Special to The Swellesley Report by Howard Xu, Wellesley High School ’23
Concern about climate change is everywhere—you hear it on TV, read about it in the news, and seen it on the signs of the Fridays for Future group here in Wellesley as you pass by town hall. Fortunately, the federal government is finally pouring the necessary investment into addressing climate issues with the passage of the Inflation Reduction Act over the summer. As a local high schooler, I was curious about what was going on in Wellesley to tackle our emissions.
I quickly learned that Wellesley gets electricity from our town-owned Wellesley Municipal Light Plant, the WMLP, which buys bulk electricity and distributes it to residences. This makes it unlike most other Massachusetts communities, which get their electricity from large
investor-owned utilities such as Eversource and National Grid. Among many other benefits, the WMLP provides residents with electricity rates 50% below the state average. To my delight, another benefit is that it was quite easy for me to find out what was going on in the
Wellesley energy ecosystem.
Already, the WMLP is in the process of decarbonizing Wellesley’s electricity supply. Our town currently has a decarbonization goal of 2050, which is in line with the overall goal for Massachusetts. Lisa Wolf, the WMLP’s Sustainability Coordinator, told me that Wellesley’s
electricity supply is 58.6% carbon-free. For reference, that positions our town among the leaders in decarbonization. Wolf did acknowledge that around “30% or 35% of our total supply is from nuclear,” which is considered carbon-free but not renewable. Still, Wellesley is significantly greener than the average municipal provider in Massachusetts, where only 2.43% of electricity comes from renewable sources. That’s compared to 23% of the WMLP’s electricity portfolio. That’s compared to 23% of the WMLP’s electricity portfolio. Additionally, the WMLP has helped cover the cost of the rooftop solar installation on the Boston Sports Institute, which has already begun producing electricity.
As for what the WMLP is working on right now, Assistant Manager Francisco Frias explained that they are focusing on a couple local initiatives. The first is installing one or more 5- megawatt batteries to be online around the middle of 2024. These will help stabilize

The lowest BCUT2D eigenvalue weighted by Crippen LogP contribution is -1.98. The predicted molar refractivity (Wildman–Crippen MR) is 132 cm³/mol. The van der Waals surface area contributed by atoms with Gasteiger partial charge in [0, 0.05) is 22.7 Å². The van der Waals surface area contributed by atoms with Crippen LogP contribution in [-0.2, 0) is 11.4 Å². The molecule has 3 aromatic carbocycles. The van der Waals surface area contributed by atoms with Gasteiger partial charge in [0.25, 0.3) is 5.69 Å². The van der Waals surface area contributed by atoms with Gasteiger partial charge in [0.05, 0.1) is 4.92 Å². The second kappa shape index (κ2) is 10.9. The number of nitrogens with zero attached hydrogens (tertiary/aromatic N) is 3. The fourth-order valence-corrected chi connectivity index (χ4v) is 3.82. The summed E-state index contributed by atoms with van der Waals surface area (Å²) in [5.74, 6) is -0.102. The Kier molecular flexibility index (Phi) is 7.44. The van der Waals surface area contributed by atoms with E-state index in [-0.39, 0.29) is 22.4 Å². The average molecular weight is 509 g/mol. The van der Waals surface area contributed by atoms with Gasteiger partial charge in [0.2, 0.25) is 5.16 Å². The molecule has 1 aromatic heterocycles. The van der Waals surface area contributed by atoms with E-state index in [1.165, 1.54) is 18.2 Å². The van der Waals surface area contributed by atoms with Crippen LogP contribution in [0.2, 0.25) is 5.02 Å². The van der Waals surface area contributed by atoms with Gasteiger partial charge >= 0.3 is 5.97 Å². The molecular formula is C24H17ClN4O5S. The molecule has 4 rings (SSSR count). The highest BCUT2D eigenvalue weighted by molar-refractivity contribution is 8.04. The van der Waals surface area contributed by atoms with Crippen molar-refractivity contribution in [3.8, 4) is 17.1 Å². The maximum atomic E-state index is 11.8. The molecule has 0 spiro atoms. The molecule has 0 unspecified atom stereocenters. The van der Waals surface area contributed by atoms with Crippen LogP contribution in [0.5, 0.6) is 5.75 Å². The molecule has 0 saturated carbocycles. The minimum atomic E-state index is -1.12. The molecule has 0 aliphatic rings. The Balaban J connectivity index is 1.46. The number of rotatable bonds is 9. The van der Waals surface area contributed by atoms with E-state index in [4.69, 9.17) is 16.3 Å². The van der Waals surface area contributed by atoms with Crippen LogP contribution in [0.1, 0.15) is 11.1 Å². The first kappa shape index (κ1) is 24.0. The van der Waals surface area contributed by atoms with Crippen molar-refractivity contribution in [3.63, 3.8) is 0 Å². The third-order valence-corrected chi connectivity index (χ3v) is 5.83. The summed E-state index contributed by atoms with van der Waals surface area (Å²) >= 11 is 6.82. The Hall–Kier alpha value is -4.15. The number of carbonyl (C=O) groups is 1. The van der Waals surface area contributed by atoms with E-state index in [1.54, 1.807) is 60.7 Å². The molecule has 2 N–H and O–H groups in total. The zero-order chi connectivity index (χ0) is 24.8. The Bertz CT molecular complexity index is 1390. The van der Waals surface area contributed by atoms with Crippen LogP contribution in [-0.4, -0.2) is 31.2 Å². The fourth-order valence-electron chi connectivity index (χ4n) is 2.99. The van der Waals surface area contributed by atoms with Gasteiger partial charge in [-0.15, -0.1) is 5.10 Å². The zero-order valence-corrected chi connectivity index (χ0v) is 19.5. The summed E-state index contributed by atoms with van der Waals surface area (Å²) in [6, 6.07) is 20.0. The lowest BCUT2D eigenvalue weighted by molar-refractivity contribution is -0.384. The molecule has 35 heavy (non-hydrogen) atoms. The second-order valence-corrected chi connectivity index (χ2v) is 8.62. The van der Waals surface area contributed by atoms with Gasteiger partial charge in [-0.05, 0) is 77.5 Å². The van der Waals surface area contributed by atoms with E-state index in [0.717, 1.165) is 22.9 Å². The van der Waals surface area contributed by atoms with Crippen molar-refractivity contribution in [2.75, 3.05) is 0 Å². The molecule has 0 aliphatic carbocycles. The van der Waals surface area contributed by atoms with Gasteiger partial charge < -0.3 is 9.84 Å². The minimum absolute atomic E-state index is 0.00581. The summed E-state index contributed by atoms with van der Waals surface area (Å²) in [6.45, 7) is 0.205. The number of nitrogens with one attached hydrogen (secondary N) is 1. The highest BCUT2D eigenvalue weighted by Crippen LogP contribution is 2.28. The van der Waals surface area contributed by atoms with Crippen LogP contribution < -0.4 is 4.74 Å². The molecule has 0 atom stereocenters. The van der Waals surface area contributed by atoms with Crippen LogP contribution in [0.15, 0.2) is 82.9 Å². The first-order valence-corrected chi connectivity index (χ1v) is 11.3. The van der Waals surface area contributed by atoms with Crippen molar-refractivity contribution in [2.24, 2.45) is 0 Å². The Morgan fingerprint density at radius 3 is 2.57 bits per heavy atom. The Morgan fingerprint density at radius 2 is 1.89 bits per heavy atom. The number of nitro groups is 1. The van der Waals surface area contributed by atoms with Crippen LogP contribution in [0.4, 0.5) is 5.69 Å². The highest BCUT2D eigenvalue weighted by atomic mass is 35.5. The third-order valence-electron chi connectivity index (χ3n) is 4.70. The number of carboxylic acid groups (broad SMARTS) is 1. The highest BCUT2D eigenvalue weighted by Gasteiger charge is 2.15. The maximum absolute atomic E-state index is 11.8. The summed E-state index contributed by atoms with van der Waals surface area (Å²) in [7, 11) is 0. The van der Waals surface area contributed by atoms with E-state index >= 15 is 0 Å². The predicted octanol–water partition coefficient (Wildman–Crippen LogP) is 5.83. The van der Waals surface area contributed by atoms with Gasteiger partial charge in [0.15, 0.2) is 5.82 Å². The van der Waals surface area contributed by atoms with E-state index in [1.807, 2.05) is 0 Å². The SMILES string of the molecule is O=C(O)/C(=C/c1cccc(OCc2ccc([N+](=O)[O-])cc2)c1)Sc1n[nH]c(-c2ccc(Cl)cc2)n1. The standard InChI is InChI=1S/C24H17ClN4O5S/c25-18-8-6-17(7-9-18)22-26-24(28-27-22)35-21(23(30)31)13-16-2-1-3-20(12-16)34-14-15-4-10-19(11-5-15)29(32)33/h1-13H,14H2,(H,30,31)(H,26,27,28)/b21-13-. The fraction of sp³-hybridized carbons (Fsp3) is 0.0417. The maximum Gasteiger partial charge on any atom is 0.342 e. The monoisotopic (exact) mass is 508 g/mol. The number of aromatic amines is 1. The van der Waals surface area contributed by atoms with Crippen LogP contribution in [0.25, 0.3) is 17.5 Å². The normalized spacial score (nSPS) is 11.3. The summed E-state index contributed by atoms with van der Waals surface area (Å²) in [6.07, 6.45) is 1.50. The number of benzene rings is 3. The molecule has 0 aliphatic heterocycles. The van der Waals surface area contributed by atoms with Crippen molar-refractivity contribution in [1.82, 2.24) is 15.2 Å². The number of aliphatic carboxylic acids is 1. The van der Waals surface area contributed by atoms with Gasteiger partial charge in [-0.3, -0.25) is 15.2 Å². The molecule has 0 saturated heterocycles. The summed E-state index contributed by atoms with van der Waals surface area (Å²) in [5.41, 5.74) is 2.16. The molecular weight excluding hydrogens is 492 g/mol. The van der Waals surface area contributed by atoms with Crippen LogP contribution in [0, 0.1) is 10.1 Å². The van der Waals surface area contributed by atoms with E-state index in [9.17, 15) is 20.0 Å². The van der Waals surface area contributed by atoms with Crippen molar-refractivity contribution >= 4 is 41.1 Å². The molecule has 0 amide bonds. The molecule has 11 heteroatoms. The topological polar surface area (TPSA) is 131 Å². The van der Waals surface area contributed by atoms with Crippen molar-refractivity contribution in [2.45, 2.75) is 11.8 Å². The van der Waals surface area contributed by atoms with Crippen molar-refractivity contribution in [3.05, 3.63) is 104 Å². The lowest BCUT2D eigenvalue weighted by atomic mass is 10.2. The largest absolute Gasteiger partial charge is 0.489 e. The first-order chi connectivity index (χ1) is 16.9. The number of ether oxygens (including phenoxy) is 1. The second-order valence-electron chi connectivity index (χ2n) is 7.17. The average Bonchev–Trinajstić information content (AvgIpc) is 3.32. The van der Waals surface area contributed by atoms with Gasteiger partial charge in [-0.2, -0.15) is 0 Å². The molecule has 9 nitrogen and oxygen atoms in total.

our electrical system during peak usage hours and then recharge when electricity consumption is low during the night. Moreover, they will allow the WMLP to “power up critical loads such as the fire department, the Department of Public Works, and the MLP building” in the event of a major blackout. Furthermore, the WMLP “will be installing solar at the Library, the new Hunnewell school and the new Hardy School” to complement the array that they’ve installed on the high school. Of course, Frias also recognized that they will “have to be diligent in securing good power contracts,” and according to Wolf, they are already considering “long-term contracts for offshore wind and large solar fields.”
However, Wolf also emphasized that part of the burden of decarbonization lies on residents. She predicted that the biggest challenge would remain “educating individuals about the importance of change.” She urged residents to “add more renewable devices to their homes, like heat pumps, or batteries, or electric vehicle chargers, spread the word about how to do this with friends, neighbors and family, and voice their support for WMLP to set a decarbonization goal earlier than 2050.” Given that indoor heating and transportation are responsible for well over half of Massachusetts’ emissions, a switch to heat pumps and electric vehicles will eventually be necessary to hit net-zero carbon emissions. If possible, Wolf also recommended “shifting electricity use from times of high use to low use,” which would help the WMLP avoid reliance on inefficient gas peaker plants. Finally, she suggested enrolling in the town’s WECARE electrical program if you initially opted out. The program gives residents the option to buy 100% renewable electricity or contribute towards local sustainability efforts such as solar installations or creating incentives for green appliances.
The path towards decarbonization won’t be easy. When I asked Andy Stone, a staff member at the University of Pennsylvania’s Kleinman Center for Energy Policy, about the future of the US grid, he was confident “that [the necessary shift] will happen” but
“uncertain about whether it will happen in time.”
Joanna Troy, the Director of Energy Policy and Planning for Massachusetts, had similar feelings about the state grid. Overall, she described
herself as a “cynical optimist.” She explained that while “it can get done, it’s going to be real hard, really hard, and there’s a chance we won’t get it done”.
Robert Kievra, a representative for National Grid (the investor-owned utility which provides electricity for most of central Massachusetts) agreed that “none of [the necessary changes] will be easy,” as National Grid understands that “it’s critical [for the company] that we provide a solution that is affordable for all our customers.
Still, when I ask how the MLP’s Wolf feels about the challenges that the Wellesley organization faces, she replies: “very optimistic”.
“Renewable energy in a variety of forms—wind, solar, hydro, geothermal—is becoming competitive with natural gas, the cheapest of the fossil fuels.” Wolf says. She also cites the fact that “some towns are adopting much more aggressive decarbonization schedules, such as Shrewsbury (2032) and Concord and Belmont (2030), and I think WMLP might be able to accelerate its goal as well”.
Perhaps, the answer to our national climate plight is to face the challenge citizen by citizen, town by town. In Wellesley, at least, we are in good hands.